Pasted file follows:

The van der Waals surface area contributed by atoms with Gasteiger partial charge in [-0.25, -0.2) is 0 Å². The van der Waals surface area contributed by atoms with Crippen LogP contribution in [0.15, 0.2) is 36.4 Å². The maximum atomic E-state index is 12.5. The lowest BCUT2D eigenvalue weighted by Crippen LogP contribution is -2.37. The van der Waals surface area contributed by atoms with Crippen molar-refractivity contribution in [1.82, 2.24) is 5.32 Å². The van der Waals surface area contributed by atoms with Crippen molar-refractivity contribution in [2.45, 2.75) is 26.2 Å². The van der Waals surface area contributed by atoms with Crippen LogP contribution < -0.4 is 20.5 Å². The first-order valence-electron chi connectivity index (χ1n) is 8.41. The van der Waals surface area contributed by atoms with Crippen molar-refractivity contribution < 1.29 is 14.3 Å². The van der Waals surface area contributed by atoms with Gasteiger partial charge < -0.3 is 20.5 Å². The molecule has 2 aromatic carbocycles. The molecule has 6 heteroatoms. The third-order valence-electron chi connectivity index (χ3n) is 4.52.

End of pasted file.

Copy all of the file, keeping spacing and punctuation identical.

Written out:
The van der Waals surface area contributed by atoms with Gasteiger partial charge in [-0.25, -0.2) is 0 Å². The van der Waals surface area contributed by atoms with Crippen LogP contribution in [0.15, 0.2) is 36.4 Å². The maximum atomic E-state index is 12.5. The lowest BCUT2D eigenvalue weighted by Crippen LogP contribution is -2.37. The van der Waals surface area contributed by atoms with Crippen molar-refractivity contribution in [1.82, 2.24) is 5.32 Å². The van der Waals surface area contributed by atoms with Crippen molar-refractivity contribution in [2.45, 2.75) is 26.2 Å². The van der Waals surface area contributed by atoms with Crippen LogP contribution < -0.4 is 20.5 Å². The first-order valence-electron chi connectivity index (χ1n) is 8.41. The van der Waals surface area contributed by atoms with Crippen molar-refractivity contribution < 1.29 is 14.3 Å². The van der Waals surface area contributed by atoms with Gasteiger partial charge < -0.3 is 20.5 Å². The molecule has 2 aromatic carbocycles. The molecule has 6 heteroatoms. The third-order valence-electron chi connectivity index (χ3n) is 4.52.